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National High Potassium Awareness Day: Patient Story, Leigh-Ann Williams

Leigh-Ann Williams is currently a home hemodialysis patient. She has been on dialysis for five years and has done both in-center and home dialysis.

Leigh-Ann was a young college student who was always on the go when she found out she had kidney failure that resulted from Lupus. It was when she started dialysis that Leigh-Ann decided to start making changes in her life and eating habits to improve how she felt. Leigh-Ann says that she started dialysis in-center with a lot of older patients, but she knew that there were younger patients out there too. She wanted to show other patients, like her, that you can still live a good life even while on dialysis. She began living healthier while advocating for patients, hoping to inspire others.

Leigh-Ann knows the importance of following the kidney diet. When she was at the hospital for acute kidney failure, she was told that her potassium levels were so high that she would have only had a few days left to live as her heart would have stopped.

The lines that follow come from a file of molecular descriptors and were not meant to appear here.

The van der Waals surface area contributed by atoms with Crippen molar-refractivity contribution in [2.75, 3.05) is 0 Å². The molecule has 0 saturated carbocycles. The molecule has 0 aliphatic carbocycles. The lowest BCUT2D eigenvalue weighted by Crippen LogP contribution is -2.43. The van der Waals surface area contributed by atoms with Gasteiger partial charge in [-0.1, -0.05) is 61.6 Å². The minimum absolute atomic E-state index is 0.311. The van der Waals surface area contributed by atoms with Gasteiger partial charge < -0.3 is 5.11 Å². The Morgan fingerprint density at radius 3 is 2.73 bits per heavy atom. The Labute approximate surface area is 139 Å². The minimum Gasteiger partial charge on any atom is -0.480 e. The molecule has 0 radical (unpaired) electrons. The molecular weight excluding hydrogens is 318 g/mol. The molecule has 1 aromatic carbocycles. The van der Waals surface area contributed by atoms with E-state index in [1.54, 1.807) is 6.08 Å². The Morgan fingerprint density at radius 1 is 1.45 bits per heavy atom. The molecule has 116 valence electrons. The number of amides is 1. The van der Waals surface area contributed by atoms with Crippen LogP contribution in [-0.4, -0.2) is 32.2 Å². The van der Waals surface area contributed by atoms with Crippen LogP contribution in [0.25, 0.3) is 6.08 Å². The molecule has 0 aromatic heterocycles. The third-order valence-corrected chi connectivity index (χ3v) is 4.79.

As a dialysis patient, she pays special attention to watching the potassium and phosphorus in her diet. She says that she hasn’t completely stopped eating everything she loves, but she now eats it in moderation and looks for healthier alternatives. For example, Leigh-Ann says that she loves orange juice and use to drink it daily, but oranges and orange juice are both high in potassium, so now she only has it as a special treat every once in a while, in moderation.

She encourages fellow kidney patients to start eating healthy before they even go on dialysis to possibly help delay dialysis as long as possible. She encourages those already on dialysis to adhere to their kidney-friendly diet. She shares that dialysis already makes you feel bad, but you don’t have to add to that by eating foods that your body can’t tolerate.

Leigh-Ann joined the AAKP Ambassadors initiative in September 2019 and plans to continue being an advocate for fellow patients and be a “dialysis warrior” while she waits for a kidney transplant.

National High Potassium Awareness Day is on May 1. Learn more at www.areyouok.org